What are Cookies
Note: Our web site requires cookies, so if you disable or selectively disable cookies, be sure to allow them for access to our content.
Cookies are small data files sent by a Web site to your browser. The Web site may send one or more cookies to you. Your computer stores cookies on the hard drive. The Web site may ask for a cookie to serve you the proper web page. The cookie sent back to the web site will be the same cookie they had given you previously.
Cookies allow Web sites to maintain information on a particular user across HTTP connections. The current HTTP protocol is stateless, meaning that the server does not store any information about a particular HTTP transaction; each connection is "fresh" and has no knowledge of any other HTTP transaction. "State" information is information about a communication between a user and a server, similar in many ways to frequent flyer profiles or option settings in desktop software. (For example, a preference for aisle or window seats is cookielike information that a frequent-flyer program might store about one of its customers.) In some cases it is useful to maintain state information about the user across HTTP transactions.
What kind of information can cookies store?
Cookies can be used to store information about a user that either the user or the Web site provides. Some scenarios include the following:
Alice is shopping at a particular Web site that uses a shopping cart. She puts items into a shopping cart by clicking a link or an "Add to Shopping Cart" button. Cookies are used to store the contents of Alice's shopping cart so she can conveniently purchase a cart full of items rather than one item at a time.
Bob clicks around a Web site that allows users to view articles for a small charge. Cookies can be used to store information about which articles he has viewed (that is, a list of URLs) so that he can pay for them all at once rather than each time he downloads an article.
Carl fills out a Web form with his name, address, and other information. Cookies can be used to store this information so that the next time Carl visits the site, the information is automatically uploaded and he doesn't have to provide it again. Cookies we send you will never reveal your personal information. Specifically, we never store names, email address, or credit card numbers.
Don logs in to a Web site that requires a user name and password. When Don's user name and password pair is successfully verified, the server passes down a cookie that functions as a "guest pass" allowing him access to certain areas of the Web site. After a set time period, perhaps half an hour or a day, the guest pass expires and Don must log in again.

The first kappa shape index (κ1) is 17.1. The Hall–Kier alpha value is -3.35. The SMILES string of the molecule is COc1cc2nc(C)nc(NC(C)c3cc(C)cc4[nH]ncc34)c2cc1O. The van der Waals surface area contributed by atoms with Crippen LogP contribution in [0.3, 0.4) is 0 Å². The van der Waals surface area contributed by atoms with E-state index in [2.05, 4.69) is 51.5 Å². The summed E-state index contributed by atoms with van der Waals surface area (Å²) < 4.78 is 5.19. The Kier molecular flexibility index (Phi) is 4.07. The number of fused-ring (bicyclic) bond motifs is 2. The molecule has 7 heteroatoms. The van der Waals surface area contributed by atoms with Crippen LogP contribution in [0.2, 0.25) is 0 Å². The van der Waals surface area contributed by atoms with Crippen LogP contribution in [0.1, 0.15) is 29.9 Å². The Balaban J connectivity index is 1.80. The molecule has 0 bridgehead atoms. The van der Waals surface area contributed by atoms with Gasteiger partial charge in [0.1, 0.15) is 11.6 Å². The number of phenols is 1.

In each of these examples there are only two ways to store data: either the server provides it (as in the last example) or the user provides it by taking some action (such as clicking a link or button or filling out a form).
Can cookies read information from a user's hard drive?
No. Cookies can only store data that is provided by the server or generated by an explicit user action.
Can cookies be used to gather sensitive information, such as a user's email address?
No. Cookies cannot be used to gather sensitive information. Cookies can only store data sent from the website. Cookies are passive data structures that are delivered to the client, stored on the client's hard drive, and returned only to the same server that sent the cookie in the first place.
Where are cookies stored?
Cookies are stored on the user's hard drive (although during actual communication it is stored in your browser's memory). The directory is different for each platform.
How long do cookies last?
A Web site may set a 'long-term' cookie by choosing a future expiration date, generally one year from today. This cookie recognizes you when you enter the website and allows you certain features without having to log in.
A 'short-term' cookie specifies a date in the past, and is deleted when you close your browser. This would require you to log in each time you visit the site to use certain enhanced features. The cookie remembers you as you surf through the site
Your account allows you to choose to have the long-term cookie disabled. This is recommend if the primary place you access the internet is on a public computer, such as a library or Internet Cafe.
Can malicious sites read cookie information sent by another site?
No. Cookies are designed to be read only by the site that provides them. Your computer will not recognize any request for another websites cookie.
Can cookies be encrypted?
Yes. The information we store in a cookie is encrypted using 132 bit encryption schemes. In addition, cookies used during secure transactions, such as payments or purchases, will be delivered and received only in the context of a Secure Sockets Layer (SSL) session. The SSL session involves additional encryption of data.
How do I accept or reject cookies.
The normal state for your computer is to accept cookies, unless you or someone else has changed your browser's settings.
Depending on your browser type and settings, you may be alerted when a site is about to set a cookie on your hard drive. If notified of the cookie installation you may accept or reject the cookie.